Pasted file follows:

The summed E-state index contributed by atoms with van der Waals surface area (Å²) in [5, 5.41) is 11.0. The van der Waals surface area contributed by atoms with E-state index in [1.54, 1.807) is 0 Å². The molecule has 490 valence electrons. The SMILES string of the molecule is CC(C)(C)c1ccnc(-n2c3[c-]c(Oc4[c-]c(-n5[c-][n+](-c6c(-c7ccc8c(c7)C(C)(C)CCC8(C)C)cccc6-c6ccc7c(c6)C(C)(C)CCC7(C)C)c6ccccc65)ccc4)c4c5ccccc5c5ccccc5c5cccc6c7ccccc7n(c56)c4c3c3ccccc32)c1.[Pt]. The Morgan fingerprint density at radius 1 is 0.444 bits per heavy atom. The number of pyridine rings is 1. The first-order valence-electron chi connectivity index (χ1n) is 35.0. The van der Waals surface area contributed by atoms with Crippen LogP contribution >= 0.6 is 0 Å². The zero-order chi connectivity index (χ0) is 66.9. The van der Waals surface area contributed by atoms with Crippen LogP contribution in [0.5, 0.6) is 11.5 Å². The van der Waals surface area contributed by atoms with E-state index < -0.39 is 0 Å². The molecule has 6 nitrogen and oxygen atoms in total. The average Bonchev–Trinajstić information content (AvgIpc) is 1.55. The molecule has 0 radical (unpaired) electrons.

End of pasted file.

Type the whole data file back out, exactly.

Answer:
The summed E-state index contributed by atoms with van der Waals surface area (Å²) in [5, 5.41) is 11.0. The van der Waals surface area contributed by atoms with E-state index in [1.54, 1.807) is 0 Å². The molecule has 490 valence electrons. The SMILES string of the molecule is CC(C)(C)c1ccnc(-n2c3[c-]c(Oc4[c-]c(-n5[c-][n+](-c6c(-c7ccc8c(c7)C(C)(C)CCC8(C)C)cccc6-c6ccc7c(c6)C(C)(C)CCC7(C)C)c6ccccc65)ccc4)c4c5ccccc5c5ccccc5c5cccc6c7ccccc7n(c56)c4c3c3ccccc32)c1.[Pt]. The Morgan fingerprint density at radius 1 is 0.444 bits per heavy atom. The number of pyridine rings is 1. The first-order valence-electron chi connectivity index (χ1n) is 35.0. The van der Waals surface area contributed by atoms with Crippen LogP contribution >= 0.6 is 0 Å². The zero-order chi connectivity index (χ0) is 66.9. The van der Waals surface area contributed by atoms with Crippen LogP contribution in [0.5, 0.6) is 11.5 Å². The van der Waals surface area contributed by atoms with E-state index < -0.39 is 0 Å². The molecule has 6 nitrogen and oxygen atoms in total. The average Bonchev–Trinajstić information content (AvgIpc) is 1.55. The molecule has 0 radical (unpaired) electrons.